The eight-member team will work to “combat this hyper-partisan and baseless impeachment,” said the White House in a prepared statement.
“I am honored to be named by President Trump as a member of his impeachment defense team,” said Stefanik. “I am proud to stand up for the Constitution, my constituents in New York’s 21st District and the American people’s vote.”
U.S. Rep. Lee Zeldin is the other New York Republican tapped for the panel.
Other members include U.S. Reps. Doug Collins, Mike Johnson, Jim Jordan, Debbie Lesko, Mark Meadows and John Ratcliffe.
Members have “provided guidance” to the White House team, according to the statement.
“The president looks forward to their continued participation and is confident that the members will help expeditiously end this brazen political vendetta on behalf of the American people.”
Stefanik’s office didn’t immediately respond for comment on what the lawmaker’s duties will be as part of the newly-minted team.
But the third-term lawmaker has emerged as one of the president’s most fervent defenders this fall, criticizing the impeachment process and gaining a national profile by asking pointed questions during House Intelligence Committee hearings.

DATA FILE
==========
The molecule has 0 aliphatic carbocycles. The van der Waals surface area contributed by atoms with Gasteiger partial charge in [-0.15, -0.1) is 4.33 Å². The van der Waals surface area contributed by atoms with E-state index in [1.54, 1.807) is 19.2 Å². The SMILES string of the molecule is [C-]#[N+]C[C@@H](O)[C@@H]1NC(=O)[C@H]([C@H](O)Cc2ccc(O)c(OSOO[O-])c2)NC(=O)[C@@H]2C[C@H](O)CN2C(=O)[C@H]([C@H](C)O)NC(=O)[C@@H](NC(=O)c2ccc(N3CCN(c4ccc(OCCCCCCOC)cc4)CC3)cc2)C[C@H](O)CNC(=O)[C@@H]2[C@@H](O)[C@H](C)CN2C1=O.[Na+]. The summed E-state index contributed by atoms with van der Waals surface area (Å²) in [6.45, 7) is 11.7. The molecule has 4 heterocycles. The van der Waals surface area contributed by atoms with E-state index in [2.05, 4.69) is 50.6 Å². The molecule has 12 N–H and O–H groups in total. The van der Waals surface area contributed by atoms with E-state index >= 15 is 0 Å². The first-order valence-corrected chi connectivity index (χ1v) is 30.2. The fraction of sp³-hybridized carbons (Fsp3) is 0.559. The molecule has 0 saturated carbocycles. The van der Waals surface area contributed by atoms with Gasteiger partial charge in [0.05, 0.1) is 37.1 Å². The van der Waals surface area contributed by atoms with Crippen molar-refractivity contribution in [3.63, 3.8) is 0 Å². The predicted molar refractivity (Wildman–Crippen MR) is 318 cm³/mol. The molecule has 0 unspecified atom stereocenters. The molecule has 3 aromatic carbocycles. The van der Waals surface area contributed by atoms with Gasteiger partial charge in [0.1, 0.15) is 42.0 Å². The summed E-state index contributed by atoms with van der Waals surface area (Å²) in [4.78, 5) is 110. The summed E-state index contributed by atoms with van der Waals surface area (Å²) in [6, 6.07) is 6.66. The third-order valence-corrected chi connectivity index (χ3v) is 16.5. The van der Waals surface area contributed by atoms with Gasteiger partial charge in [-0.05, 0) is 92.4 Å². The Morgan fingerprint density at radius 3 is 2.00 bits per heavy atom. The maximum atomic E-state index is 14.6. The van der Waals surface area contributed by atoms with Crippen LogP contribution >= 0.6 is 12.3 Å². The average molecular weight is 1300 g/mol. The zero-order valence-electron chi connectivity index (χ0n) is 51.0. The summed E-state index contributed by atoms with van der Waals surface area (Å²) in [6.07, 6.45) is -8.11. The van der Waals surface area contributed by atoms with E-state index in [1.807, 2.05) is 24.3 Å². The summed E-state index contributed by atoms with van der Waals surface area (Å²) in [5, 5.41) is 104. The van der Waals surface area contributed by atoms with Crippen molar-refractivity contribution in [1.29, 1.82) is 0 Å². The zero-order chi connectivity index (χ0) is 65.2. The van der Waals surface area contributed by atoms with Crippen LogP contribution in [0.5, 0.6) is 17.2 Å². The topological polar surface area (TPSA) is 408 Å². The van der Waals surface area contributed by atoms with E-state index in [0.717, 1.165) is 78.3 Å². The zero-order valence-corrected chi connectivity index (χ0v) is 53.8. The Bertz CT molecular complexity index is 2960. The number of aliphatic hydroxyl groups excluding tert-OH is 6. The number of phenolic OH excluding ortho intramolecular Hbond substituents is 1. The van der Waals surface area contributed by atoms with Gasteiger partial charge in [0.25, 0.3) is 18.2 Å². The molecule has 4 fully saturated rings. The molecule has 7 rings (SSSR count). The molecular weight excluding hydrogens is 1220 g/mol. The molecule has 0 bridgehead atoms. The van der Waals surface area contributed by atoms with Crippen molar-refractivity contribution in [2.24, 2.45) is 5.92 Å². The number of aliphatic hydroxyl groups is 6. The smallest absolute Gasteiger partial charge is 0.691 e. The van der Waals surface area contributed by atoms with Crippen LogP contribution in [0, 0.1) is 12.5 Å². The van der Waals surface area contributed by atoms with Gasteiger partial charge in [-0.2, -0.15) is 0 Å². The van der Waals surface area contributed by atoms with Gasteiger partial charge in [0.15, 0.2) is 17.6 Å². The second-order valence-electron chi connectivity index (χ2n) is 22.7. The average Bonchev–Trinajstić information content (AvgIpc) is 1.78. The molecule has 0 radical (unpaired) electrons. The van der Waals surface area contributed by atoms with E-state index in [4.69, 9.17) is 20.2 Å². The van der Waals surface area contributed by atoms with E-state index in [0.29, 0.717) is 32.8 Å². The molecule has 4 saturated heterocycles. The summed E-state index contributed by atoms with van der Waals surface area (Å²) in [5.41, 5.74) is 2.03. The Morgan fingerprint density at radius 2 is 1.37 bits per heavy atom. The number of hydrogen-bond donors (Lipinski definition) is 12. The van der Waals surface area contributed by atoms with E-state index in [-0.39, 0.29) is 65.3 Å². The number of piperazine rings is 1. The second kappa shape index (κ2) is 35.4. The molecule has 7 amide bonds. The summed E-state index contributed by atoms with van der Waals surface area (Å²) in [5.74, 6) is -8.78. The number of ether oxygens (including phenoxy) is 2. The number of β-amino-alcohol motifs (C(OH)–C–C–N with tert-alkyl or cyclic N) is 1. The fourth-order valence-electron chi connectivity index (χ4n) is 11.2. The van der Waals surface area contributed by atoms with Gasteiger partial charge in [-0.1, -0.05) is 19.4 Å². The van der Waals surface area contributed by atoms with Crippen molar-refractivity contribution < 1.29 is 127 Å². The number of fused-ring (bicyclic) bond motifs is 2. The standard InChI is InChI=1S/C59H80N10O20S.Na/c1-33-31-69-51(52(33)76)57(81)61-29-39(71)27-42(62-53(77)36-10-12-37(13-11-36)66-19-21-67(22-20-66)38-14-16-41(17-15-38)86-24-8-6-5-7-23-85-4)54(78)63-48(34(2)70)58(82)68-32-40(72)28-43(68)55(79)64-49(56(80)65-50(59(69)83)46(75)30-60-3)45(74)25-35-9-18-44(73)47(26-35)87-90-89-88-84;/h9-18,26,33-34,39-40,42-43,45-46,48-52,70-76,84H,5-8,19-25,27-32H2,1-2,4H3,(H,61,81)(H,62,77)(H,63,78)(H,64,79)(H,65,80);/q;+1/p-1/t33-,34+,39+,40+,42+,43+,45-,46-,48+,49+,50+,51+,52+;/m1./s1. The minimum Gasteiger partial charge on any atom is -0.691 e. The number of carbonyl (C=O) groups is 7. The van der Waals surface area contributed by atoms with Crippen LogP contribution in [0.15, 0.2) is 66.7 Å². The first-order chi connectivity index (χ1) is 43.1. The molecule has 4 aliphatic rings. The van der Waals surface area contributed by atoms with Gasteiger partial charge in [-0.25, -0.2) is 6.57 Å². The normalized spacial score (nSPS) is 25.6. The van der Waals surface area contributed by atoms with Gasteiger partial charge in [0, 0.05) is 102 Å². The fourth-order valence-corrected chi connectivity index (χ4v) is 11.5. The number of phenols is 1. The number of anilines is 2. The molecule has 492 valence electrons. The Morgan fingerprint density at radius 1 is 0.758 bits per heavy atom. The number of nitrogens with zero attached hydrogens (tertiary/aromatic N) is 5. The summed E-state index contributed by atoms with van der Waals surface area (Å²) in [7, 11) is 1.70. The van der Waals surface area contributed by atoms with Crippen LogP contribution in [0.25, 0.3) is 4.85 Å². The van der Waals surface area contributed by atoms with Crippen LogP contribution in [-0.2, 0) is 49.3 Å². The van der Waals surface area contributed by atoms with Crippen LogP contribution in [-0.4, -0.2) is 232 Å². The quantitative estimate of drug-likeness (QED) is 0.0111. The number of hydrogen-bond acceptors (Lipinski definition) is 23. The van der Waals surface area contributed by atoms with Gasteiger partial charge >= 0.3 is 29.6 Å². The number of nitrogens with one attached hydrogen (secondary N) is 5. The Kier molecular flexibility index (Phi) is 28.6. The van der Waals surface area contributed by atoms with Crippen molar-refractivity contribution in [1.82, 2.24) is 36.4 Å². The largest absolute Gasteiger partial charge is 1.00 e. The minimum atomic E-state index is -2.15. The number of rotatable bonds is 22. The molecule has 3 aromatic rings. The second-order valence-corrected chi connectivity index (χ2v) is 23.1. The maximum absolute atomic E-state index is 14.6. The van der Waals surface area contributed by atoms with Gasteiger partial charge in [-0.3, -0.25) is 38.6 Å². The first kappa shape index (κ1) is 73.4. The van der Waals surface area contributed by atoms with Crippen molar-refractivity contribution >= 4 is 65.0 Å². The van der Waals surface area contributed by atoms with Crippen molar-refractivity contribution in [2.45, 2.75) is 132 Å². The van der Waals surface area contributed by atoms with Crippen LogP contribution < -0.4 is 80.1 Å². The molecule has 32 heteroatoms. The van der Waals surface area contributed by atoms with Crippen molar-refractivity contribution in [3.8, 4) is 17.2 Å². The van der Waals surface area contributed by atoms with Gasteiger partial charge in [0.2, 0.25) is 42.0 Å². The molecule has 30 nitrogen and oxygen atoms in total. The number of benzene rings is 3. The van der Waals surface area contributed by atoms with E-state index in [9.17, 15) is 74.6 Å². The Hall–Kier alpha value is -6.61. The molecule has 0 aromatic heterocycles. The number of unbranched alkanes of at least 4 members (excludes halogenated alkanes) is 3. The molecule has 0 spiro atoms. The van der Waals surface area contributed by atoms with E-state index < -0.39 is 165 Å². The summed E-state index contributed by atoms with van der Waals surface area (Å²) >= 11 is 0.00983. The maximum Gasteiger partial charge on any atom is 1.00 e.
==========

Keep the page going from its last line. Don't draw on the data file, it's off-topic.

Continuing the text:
That defense, paired with appearances on Fox News, earned praise from Trump, who called her a “rising star” and named her an honorary New York state campaign chairperson for his re-election bid this year.
The House passed two articles of impeachment along party lines last December, charging Trump with abuse of power and obstruction of Congress.
Democrats allege the president sought to withhold nearly $400 million in military aid to Ukraine as leverage to investigate former Vice President Joe Biden, a potential rival who is seeking the 2020 Democratic presidential nomination.
The Senate impeachment trial began Tuesday afternoon.
Trump’s legal team urged the Senate to reject the two articles of impeachment, calling the case “brazen and unlawful.”
His team submitted a 171-page filing with the Senate on Monday.
For Trump to be removed from office, two-thirds of senators must vote to convict. No president has ever been removed from office. With Republicans in control of the Senate, removal of Trump is highly unlikely.